The organisation and regulation of the legal profession is facing unprecedented change. The long-anticipated Clementi report was published just before Christmas (19 December 2004), heralding not only a new regime for regulation and complaints-handling, but also the introduction of the hotly debated ‘alternative business structures’ for law firms. If implemented in its current form, the Legal Disciplinary Partnership will mark a revolution not only in terms of who is allowed to provide legal services, but also in terms of the management and ownership of legal organisations, paving the way for outside ownership for the first time.
In parallel with this development, in the past two years we have seen the law firm LLP come into vogue, bringing the traditional legal partnership structure much closer to the corporate model. The number of firms converting to the limited-liability partnership (LLP) status during the past two years has been well documented in the news pages of The Lawyer.
Today, as we await the implementation of the Clementi recommendations – and as many are pointing out, the devil will of course be in the detail – this is an interesting point at which to pause and take stock. How far has law firm management evolved over the past decade and a half? Given the current mode for LLP status, are we on a set course to adopt the corporate model by another name and wave goodbye to partnerships as we know them? Moreover, what have we learned from observing the corporate world’s own evolution in management and governance over the same period? And are we applying what we have learned in any event?
Partnerships today are often referred to by commentators as ‘outmoded’ forms through which to run large businesses. However, in the legal sector, the truth is that the large law firms moved away some time ago from management that involved every partner participating in all decision-making; today, the delegation of powers to some form of management board, with the other partners still retaining certain key powers, is the norm. This mirrors the corporate model in the sense of the shareholders’ ability to vote on significant matters affecting the company, but otherwise delegating powers to a board of directors and executive managers.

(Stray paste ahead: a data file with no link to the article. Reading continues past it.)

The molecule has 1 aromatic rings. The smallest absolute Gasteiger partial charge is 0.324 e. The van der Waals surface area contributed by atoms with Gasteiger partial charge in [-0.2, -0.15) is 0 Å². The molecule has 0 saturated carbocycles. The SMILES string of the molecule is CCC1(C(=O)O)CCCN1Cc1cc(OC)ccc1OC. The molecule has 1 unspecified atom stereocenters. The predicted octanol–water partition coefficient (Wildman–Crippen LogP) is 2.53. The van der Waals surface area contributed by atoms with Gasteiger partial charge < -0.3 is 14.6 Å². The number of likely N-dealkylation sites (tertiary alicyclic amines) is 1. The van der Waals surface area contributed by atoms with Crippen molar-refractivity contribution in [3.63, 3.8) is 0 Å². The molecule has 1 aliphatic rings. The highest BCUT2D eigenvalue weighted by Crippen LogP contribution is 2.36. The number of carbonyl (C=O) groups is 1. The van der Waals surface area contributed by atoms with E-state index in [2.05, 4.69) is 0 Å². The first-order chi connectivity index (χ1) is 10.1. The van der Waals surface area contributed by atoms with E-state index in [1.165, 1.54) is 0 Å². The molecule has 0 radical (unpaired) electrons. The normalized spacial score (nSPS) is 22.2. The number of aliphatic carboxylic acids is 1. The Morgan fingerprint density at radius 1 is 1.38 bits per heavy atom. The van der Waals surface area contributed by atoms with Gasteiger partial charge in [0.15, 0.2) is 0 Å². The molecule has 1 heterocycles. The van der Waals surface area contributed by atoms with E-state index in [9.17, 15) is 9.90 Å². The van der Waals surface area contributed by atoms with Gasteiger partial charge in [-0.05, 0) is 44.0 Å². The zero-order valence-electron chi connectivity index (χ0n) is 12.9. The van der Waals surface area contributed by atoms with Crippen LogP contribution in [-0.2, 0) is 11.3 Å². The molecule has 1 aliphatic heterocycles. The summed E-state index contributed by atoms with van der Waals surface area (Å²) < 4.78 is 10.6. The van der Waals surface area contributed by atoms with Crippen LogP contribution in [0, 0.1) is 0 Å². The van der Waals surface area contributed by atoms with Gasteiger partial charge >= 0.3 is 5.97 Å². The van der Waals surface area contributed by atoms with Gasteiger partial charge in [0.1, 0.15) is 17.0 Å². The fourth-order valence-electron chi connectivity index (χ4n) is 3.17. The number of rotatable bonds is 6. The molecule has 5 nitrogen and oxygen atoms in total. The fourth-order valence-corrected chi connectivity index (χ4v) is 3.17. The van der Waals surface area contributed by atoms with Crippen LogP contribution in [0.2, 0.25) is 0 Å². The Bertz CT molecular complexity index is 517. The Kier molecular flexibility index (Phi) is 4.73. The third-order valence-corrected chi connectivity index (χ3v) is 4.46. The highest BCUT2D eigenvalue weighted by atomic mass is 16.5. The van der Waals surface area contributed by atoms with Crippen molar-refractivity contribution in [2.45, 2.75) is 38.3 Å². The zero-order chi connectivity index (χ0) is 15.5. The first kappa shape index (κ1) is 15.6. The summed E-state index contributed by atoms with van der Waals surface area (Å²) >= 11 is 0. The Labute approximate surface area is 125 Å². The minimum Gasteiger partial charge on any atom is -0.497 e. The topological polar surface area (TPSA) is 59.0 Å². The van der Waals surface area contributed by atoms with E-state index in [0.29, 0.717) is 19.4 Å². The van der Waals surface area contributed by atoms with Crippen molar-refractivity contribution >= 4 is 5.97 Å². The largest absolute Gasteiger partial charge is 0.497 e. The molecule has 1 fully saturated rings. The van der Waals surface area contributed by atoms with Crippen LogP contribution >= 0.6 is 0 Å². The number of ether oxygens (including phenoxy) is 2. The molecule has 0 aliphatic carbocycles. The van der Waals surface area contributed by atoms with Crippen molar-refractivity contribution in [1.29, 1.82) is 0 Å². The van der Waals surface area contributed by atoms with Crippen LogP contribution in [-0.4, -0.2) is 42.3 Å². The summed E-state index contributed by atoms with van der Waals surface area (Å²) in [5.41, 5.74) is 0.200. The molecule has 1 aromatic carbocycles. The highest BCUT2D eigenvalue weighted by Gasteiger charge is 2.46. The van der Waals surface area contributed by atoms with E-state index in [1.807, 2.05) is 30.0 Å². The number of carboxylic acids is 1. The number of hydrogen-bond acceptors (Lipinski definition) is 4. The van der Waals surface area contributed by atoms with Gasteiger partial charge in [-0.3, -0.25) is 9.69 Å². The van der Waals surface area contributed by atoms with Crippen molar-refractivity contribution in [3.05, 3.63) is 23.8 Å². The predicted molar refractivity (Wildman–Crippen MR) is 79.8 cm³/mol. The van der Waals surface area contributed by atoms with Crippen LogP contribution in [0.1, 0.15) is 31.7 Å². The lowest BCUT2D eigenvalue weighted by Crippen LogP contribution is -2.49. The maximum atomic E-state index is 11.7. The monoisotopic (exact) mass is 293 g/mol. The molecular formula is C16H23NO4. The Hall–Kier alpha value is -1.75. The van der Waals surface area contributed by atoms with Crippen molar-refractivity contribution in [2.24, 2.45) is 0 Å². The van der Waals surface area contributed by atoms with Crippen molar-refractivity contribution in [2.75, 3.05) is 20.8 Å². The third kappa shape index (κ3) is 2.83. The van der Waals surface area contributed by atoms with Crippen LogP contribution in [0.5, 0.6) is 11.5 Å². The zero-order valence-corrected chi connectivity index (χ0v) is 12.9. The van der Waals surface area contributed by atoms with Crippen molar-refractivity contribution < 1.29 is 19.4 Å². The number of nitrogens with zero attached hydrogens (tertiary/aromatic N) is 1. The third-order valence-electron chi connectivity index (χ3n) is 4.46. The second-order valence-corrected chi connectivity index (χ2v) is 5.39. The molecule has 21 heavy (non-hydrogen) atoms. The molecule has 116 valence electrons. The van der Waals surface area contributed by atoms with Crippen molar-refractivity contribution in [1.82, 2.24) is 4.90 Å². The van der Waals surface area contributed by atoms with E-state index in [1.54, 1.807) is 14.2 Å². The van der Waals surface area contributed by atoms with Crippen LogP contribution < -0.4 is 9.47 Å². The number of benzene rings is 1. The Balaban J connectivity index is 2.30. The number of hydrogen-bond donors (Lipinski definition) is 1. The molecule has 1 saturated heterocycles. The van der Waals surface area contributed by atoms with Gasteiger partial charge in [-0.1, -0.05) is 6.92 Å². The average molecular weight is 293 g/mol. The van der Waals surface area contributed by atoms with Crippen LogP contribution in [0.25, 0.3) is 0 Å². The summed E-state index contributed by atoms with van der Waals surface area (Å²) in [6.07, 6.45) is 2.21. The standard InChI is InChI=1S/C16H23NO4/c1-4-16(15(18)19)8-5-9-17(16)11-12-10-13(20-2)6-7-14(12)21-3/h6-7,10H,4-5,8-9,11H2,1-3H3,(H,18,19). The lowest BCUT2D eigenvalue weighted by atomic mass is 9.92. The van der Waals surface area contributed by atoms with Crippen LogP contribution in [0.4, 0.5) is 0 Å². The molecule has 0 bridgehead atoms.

Corporate and partnership structures differ in one important aspect – in the case of partnerships, the senior executive managers of the firm are generally partners, not employees, although there are some notable exceptions. For a long time the profession has persisted in preferring ‘lawyer managers’ over ‘non-lawyer professionals’ for the key management roles, on the premise that it is better to have a partnership insider in roles of influence. Whereas in the corporate world, key managers and directors usually spend years working their way through various management disciplines – finance, operations, marketing or IT – lawyer managers have more typically devoted their careers to practising some esoteric area of law. They may have had some part-time managerial responsibility of a general, often mainly administrative nature, but usually there is a significant skills gap as they step into key management roles. For a modern law firm to flourish, having appropriately skilled and highly motivated individuals in the key management roles is crucial, and even more so if Sir David Clementi’s vision becomes reality, with law firms competing directly against banks and other business-smart corporates for business.